Within the Home app, you can view the camera’s feed, see a timeline of recorded clips (if you use HomeKit Secure Video), manage notifications, choose when the camera will record video, set up the face recognition features, turn on and off the nightlight, and customize the activity zones for motion detection. You can also set up automations that control other smart home devices when the doorbell detects motion. (Third-party HomeKit apps such as Eve’s will let you set up automations triggered by the doorbell’s built-in light sensor as well.)

While all of that sounds like a lot of options, it’s actually quite limited compared to other doorbells. There’s no way to customize the sound of the doorbell chime, like you can do with Ring or Nest, so forget about any fun holiday-themed chimes. Motion detection alerts cannot be limited to just people or vehicles, so the branches of the tree near my porch would cause the doorbell to ping my phone whenever the wind blew. While you can set an activity zone, you can’t adjust the sensitivity of the motion detection or limit alerts to certain times of the day. I ended up turning the motion detection alerts off entirely as a result. I also couldn’t use the motion detection to trigger automations because of how often it would get tripped.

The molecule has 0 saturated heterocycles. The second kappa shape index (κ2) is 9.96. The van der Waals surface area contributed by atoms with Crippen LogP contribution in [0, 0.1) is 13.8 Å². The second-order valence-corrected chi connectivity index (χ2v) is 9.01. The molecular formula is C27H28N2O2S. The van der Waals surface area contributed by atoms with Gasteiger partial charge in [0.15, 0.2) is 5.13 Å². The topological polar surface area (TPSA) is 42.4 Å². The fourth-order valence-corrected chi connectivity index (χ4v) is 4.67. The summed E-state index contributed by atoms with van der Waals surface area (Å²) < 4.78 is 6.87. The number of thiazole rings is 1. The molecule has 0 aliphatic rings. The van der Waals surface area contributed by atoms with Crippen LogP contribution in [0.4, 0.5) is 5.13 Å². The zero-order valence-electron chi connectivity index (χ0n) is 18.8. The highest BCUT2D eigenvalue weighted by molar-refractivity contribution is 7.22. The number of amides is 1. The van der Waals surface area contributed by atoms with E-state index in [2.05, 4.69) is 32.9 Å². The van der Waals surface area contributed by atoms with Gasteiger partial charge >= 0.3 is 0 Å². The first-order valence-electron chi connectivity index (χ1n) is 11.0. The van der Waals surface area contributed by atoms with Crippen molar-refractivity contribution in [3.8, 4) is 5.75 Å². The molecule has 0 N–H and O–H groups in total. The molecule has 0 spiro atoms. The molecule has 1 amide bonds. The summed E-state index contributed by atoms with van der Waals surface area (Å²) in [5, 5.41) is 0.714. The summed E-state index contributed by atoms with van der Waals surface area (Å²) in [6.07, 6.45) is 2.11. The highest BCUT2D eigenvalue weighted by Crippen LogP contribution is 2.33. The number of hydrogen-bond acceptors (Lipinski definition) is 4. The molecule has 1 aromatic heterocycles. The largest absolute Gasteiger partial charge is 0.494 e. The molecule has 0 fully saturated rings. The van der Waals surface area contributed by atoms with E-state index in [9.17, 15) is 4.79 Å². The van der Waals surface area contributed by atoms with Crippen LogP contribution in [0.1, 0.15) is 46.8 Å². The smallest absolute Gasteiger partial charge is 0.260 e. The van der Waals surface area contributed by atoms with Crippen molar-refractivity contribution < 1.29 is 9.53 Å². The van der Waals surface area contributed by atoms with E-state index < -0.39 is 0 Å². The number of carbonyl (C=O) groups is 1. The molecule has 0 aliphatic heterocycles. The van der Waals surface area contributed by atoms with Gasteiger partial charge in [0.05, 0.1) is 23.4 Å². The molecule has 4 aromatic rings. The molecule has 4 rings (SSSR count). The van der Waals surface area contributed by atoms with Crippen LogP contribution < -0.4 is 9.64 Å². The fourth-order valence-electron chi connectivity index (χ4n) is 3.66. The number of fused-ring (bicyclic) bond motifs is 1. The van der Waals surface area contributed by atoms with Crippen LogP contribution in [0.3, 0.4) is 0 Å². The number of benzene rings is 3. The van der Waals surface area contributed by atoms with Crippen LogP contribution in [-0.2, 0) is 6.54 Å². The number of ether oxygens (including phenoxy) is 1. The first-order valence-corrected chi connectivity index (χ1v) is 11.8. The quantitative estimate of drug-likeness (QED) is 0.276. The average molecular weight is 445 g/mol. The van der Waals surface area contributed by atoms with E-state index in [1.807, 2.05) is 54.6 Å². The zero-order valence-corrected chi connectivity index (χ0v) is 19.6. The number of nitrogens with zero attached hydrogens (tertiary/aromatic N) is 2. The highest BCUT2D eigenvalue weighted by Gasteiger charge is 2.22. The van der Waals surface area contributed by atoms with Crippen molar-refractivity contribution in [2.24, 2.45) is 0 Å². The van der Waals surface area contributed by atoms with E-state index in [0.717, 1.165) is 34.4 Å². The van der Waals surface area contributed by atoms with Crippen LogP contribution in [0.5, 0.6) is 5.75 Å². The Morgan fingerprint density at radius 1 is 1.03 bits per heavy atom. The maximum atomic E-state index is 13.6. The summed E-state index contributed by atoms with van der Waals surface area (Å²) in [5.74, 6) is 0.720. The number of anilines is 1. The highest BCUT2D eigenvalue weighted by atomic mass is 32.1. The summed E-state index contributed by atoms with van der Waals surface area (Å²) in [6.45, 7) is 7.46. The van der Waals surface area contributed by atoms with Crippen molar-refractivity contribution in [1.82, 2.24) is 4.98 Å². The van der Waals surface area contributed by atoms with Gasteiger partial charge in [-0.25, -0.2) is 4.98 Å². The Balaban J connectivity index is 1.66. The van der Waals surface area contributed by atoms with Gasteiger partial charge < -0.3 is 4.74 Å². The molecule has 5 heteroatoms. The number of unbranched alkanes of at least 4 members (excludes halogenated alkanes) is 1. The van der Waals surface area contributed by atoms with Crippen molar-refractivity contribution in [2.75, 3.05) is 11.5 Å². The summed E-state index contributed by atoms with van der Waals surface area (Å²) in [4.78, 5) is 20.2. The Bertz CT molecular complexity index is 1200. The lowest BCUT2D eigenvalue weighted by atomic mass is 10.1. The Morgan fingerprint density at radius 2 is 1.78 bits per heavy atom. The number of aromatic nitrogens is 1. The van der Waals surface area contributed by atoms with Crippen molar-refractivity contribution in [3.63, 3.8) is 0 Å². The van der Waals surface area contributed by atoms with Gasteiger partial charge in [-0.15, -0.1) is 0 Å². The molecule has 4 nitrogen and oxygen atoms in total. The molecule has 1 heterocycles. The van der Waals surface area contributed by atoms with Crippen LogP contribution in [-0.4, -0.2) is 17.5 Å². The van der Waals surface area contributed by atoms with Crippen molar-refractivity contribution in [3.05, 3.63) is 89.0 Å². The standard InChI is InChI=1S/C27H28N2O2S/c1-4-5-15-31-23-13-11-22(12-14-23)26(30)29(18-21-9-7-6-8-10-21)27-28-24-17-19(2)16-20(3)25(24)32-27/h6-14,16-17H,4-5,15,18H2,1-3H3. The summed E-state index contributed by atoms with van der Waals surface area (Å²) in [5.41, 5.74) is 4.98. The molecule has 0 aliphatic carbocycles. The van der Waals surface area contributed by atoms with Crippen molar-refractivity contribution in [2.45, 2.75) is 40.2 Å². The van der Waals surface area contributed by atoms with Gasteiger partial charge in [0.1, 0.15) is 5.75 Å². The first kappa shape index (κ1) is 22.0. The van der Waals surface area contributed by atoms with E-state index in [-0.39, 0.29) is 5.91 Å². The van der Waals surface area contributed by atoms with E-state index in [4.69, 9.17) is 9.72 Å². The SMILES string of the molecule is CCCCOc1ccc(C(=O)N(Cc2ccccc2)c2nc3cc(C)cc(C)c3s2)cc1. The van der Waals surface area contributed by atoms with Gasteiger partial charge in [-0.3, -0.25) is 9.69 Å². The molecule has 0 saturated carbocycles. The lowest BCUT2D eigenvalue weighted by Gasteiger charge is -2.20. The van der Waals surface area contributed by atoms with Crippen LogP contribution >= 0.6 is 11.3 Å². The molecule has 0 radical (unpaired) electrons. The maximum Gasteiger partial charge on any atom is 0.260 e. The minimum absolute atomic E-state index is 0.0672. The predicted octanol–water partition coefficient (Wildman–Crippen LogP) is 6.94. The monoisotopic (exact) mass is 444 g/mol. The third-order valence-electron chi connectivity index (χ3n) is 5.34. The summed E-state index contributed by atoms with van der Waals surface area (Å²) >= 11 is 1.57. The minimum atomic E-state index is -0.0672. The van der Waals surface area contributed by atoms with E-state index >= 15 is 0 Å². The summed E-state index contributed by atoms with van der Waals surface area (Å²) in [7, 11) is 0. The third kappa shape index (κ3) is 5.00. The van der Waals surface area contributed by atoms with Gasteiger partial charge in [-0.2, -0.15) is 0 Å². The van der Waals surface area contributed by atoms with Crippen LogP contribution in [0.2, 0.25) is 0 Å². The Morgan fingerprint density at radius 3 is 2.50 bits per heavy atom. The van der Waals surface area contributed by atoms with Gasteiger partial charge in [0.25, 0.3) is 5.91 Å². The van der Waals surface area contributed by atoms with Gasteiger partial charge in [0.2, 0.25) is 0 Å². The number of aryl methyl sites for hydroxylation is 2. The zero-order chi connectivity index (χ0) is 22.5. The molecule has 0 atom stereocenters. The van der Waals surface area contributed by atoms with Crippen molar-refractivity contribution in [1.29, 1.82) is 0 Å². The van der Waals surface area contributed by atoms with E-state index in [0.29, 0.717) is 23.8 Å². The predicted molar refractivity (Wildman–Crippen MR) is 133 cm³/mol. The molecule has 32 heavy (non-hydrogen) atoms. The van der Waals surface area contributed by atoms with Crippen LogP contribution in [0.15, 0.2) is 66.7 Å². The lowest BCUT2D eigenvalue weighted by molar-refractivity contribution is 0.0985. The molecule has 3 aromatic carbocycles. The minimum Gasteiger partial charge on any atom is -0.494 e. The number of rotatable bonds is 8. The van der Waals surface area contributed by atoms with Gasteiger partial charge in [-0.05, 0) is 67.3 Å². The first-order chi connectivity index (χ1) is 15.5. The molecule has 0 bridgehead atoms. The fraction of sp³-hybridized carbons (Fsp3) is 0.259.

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The Circle View is much smaller than battery-powered doorbells like the Ring Video Doorbell 3.

All of those limitations are because the Circle View relies entirely on the Home app, so it can only do what Apple has built support for. A dedicated Logitech app, while obviously more cumbersome, would likely allow for more options and customization.

A dedicated app would also address the other big limitation with the Circle View: it doesn’t work with anything other than Apple’s devices and platform. That’s fine if you’re fully committed to HomeKit and don’t ever think you’re going to buy a different phone or use a different platform.